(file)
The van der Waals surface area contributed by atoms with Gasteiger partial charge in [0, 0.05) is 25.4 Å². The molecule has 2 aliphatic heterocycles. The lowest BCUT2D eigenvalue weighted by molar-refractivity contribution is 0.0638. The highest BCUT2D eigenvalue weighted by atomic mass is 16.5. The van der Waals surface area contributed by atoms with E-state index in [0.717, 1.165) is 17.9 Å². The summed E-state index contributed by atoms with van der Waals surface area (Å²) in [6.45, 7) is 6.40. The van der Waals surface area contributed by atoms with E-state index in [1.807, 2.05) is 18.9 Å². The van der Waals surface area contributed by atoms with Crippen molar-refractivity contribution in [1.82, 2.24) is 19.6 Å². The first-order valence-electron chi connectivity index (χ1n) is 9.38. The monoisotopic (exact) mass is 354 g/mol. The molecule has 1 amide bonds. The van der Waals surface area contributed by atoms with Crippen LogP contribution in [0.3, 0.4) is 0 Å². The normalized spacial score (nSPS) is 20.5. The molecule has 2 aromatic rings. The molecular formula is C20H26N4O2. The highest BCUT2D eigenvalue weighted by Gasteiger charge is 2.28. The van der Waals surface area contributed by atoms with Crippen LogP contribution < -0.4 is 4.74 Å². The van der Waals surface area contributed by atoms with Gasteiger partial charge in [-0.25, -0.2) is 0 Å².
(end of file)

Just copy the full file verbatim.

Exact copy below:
The van der Waals surface area contributed by atoms with Gasteiger partial charge in [0, 0.05) is 25.4 Å². The molecule has 2 aliphatic heterocycles. The lowest BCUT2D eigenvalue weighted by molar-refractivity contribution is 0.0638. The highest BCUT2D eigenvalue weighted by atomic mass is 16.5. The van der Waals surface area contributed by atoms with E-state index in [0.717, 1.165) is 17.9 Å². The summed E-state index contributed by atoms with van der Waals surface area (Å²) in [6.45, 7) is 6.40. The van der Waals surface area contributed by atoms with E-state index in [1.807, 2.05) is 18.9 Å². The van der Waals surface area contributed by atoms with Crippen molar-refractivity contribution in [1.82, 2.24) is 19.6 Å². The first-order valence-electron chi connectivity index (χ1n) is 9.38. The monoisotopic (exact) mass is 354 g/mol. The molecule has 1 amide bonds. The van der Waals surface area contributed by atoms with Crippen LogP contribution in [0.3, 0.4) is 0 Å². The normalized spacial score (nSPS) is 20.5. The molecule has 2 aromatic rings. The molecular formula is C20H26N4O2. The highest BCUT2D eigenvalue weighted by Gasteiger charge is 2.28. The van der Waals surface area contributed by atoms with Crippen LogP contribution < -0.4 is 4.74 Å². The van der Waals surface area contributed by atoms with Gasteiger partial charge in [-0.25, -0.2) is 0 Å².